Disability scheme reforms in parliament despite concern

The federal government wants to overhaul the NDIS which supports about 631,000 Australians.

The federal government wants to overhaul the NDIS which supports about 631,000 Australians. Photo: AAP

The sustainability of a once world-leading disability scheme is on the line as the federal government tries to push an overhaul through parliament despite furore from state leaders.

The legislation, which will be introduced to the House of Representatives on Wednesday, addresses recommendations made by an independent review into the National Disability Insurance Scheme (NDIS), released in late 2023.

It would bolster the powers of the NDIS watchdog to safeguard the scheme and protect participants from illegal and unethical conduct, and is aimed at ensuring the money committed to the scheme goes to the appropriate people.

NDIS Minister Bill Shorten said it would provide life-changing outcomes for future generations of Australians with disabilities.

“This legislation and rule changes will be transformative to the lives of current and future NDIS participants, and the perspectives of people with disability must be centre stage as we deliver these reforms,” he said.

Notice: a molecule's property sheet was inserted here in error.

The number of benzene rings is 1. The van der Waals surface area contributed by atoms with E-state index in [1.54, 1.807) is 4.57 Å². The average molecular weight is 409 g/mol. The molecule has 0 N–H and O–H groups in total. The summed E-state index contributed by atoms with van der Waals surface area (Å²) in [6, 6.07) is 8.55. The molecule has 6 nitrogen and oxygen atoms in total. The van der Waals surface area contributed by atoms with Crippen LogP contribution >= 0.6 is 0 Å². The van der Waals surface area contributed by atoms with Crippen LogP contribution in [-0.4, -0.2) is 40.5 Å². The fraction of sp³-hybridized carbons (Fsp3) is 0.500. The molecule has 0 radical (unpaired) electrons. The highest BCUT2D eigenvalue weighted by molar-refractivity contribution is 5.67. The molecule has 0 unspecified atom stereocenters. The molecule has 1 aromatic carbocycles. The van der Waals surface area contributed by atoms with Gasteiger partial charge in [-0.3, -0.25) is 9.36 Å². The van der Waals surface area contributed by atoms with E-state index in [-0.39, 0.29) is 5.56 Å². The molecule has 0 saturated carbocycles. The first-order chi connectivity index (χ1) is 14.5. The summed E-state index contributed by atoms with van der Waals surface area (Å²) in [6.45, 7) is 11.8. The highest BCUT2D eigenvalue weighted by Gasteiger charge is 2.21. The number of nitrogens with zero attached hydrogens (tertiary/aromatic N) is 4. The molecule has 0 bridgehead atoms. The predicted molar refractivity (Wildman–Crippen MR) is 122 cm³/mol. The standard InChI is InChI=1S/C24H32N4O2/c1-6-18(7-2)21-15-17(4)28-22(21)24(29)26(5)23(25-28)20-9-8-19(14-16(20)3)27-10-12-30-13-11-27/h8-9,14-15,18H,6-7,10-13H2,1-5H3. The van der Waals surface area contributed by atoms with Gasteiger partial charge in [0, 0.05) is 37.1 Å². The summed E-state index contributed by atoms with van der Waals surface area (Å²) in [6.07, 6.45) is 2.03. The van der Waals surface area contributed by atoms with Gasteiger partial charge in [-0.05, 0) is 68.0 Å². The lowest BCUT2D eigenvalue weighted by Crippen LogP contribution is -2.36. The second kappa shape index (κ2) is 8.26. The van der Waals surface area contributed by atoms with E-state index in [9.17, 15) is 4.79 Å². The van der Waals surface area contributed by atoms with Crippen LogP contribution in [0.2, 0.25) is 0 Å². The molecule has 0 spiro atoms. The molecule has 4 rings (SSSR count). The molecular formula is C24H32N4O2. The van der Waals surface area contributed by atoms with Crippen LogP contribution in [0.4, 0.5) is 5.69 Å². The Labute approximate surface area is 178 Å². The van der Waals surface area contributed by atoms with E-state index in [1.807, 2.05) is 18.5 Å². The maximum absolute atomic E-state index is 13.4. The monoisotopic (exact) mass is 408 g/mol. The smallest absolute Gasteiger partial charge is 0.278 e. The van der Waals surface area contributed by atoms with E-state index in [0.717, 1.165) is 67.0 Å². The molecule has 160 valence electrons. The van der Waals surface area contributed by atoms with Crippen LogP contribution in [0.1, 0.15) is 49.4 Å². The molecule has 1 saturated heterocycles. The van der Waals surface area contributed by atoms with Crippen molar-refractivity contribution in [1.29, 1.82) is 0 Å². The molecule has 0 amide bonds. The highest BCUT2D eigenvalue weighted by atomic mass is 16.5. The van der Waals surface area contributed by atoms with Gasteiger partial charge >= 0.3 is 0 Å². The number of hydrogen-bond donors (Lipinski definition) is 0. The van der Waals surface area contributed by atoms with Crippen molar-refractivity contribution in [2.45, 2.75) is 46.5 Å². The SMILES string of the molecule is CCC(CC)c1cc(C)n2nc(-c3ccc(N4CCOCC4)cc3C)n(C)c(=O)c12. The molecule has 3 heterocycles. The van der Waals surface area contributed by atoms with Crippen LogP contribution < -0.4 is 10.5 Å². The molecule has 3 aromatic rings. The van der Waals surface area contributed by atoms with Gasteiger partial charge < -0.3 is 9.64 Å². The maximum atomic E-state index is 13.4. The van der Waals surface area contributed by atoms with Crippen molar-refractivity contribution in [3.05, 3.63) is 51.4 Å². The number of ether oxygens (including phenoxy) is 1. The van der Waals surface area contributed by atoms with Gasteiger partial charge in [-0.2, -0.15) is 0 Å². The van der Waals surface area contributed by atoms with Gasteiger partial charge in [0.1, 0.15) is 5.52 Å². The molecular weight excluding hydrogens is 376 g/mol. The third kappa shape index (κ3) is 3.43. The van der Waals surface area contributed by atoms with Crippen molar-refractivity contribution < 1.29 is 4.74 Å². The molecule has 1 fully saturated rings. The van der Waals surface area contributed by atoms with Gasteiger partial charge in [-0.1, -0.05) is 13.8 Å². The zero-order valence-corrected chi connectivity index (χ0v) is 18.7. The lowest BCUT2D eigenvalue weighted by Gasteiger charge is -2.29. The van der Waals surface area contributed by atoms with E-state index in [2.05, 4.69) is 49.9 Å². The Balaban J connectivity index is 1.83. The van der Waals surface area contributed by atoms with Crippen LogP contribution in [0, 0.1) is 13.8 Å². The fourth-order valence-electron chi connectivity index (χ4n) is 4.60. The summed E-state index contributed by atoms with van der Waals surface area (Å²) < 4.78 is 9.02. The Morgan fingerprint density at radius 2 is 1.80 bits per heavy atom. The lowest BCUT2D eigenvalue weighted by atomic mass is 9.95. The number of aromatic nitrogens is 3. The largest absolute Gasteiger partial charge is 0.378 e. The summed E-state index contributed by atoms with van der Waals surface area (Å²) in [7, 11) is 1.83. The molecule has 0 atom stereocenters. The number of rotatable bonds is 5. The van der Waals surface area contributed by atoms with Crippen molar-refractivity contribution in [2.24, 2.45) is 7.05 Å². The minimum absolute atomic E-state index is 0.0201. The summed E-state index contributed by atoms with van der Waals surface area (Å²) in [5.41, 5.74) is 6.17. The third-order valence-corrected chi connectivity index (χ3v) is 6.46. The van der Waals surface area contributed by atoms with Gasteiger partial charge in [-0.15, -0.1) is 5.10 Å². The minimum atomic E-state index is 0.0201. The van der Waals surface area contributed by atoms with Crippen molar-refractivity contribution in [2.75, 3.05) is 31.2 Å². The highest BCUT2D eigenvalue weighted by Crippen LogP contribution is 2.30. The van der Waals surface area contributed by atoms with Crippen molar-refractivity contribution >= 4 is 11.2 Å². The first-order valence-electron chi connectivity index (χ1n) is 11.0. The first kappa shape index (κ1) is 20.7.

However, the passage of the bill is just the first step in creating change.

Many improvements cannot take effect until NDIS rules – made with the states and territories – are updated.

But premiers and chief ministers have threatened to revolt, fearing they will be left paying for future NDIS budget blow outs.

The cost of the NDIS – hailed as world-leading when it was established in 2013 – supports about 631,000 Australians and is predicted to swell from $33.9 billion in 2022/23 to more than $50 billion in 2025/26, higher than the annual bill for Medicare.

To prevent the scheme eating into other parts of the federal budget, the Albanese government is trying to limit spending growth to eight per cent as part of a broader overhaul.

The state and territory leaders emerged from a meeting on Monday calling for a delay the introduction of changes previously agreed at national cabinet.

This includes providing “foundational supports” via state systems to 2.5 million disabled Australians in an attempt to reduce pressure on the NDIS while still providing resources to those who need them.

However, NSW Premier Chris Minns said this would lead more people to seek state support at a cost unknown to his government, while his Victorian counterpart Jacinta Allan says the new legislation goes far beyond what was agreed to in December.

National cabinet agreed to the changes based on the understanding that the states would be involved in their design, Minns said.

Topics: NDIS
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